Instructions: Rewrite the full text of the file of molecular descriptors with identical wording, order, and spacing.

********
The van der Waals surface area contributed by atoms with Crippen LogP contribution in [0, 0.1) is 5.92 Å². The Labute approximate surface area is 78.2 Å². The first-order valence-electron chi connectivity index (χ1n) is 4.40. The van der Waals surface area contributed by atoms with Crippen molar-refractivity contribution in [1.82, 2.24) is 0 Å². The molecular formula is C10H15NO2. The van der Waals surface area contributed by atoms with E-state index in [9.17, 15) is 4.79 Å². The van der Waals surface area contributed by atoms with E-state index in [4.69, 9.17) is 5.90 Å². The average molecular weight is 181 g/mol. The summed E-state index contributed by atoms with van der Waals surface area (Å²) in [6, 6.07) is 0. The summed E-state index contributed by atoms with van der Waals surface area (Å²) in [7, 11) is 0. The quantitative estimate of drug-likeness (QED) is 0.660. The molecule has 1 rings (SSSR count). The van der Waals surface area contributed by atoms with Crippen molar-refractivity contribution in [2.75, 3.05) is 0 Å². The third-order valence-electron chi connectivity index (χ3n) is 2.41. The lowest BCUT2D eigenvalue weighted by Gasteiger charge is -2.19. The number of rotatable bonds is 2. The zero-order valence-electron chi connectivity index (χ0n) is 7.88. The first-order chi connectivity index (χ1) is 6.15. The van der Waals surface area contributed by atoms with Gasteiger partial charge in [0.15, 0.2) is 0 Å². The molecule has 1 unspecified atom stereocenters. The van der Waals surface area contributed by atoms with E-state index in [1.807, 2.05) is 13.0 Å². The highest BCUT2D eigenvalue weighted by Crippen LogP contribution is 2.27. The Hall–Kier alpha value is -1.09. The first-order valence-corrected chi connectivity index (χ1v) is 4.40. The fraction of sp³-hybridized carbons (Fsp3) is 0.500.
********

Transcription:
The van der Waals surface area contributed by atoms with Crippen LogP contribution in [0, 0.1) is 5.92 Å². The Labute approximate surface area is 78.2 Å². The first-order valence-electron chi connectivity index (χ1n) is 4.40. The van der Waals surface area contributed by atoms with Crippen molar-refractivity contribution in [1.82, 2.24) is 0 Å². The molecular formula is C10H15NO2. The van der Waals surface area contributed by atoms with E-state index in [9.17, 15) is 4.79 Å². The van der Waals surface area contributed by atoms with E-state index in [4.69, 9.17) is 5.90 Å². The average molecular weight is 181 g/mol. The summed E-state index contributed by atoms with van der Waals surface area (Å²) in [6, 6.07) is 0. The summed E-state index contributed by atoms with van der Waals surface area (Å²) in [7, 11) is 0. The quantitative estimate of drug-likeness (QED) is 0.660. The molecule has 1 rings (SSSR count). The van der Waals surface area contributed by atoms with Crippen molar-refractivity contribution in [2.75, 3.05) is 0 Å². The third-order valence-electron chi connectivity index (χ3n) is 2.41. The lowest BCUT2D eigenvalue weighted by Gasteiger charge is -2.19. The number of rotatable bonds is 2. The zero-order valence-electron chi connectivity index (χ0n) is 7.88. The first-order chi connectivity index (χ1) is 6.15. The van der Waals surface area contributed by atoms with Gasteiger partial charge in [0.15, 0.2) is 0 Å². The molecule has 1 unspecified atom stereocenters. The van der Waals surface area contributed by atoms with E-state index in [1.807, 2.05) is 13.0 Å². The highest BCUT2D eigenvalue weighted by Crippen LogP contribution is 2.27. The Hall–Kier alpha value is -1.09. The first-order valence-corrected chi connectivity index (χ1v) is 4.40. The fraction of sp³-hybridized carbons (Fsp3) is 0.500.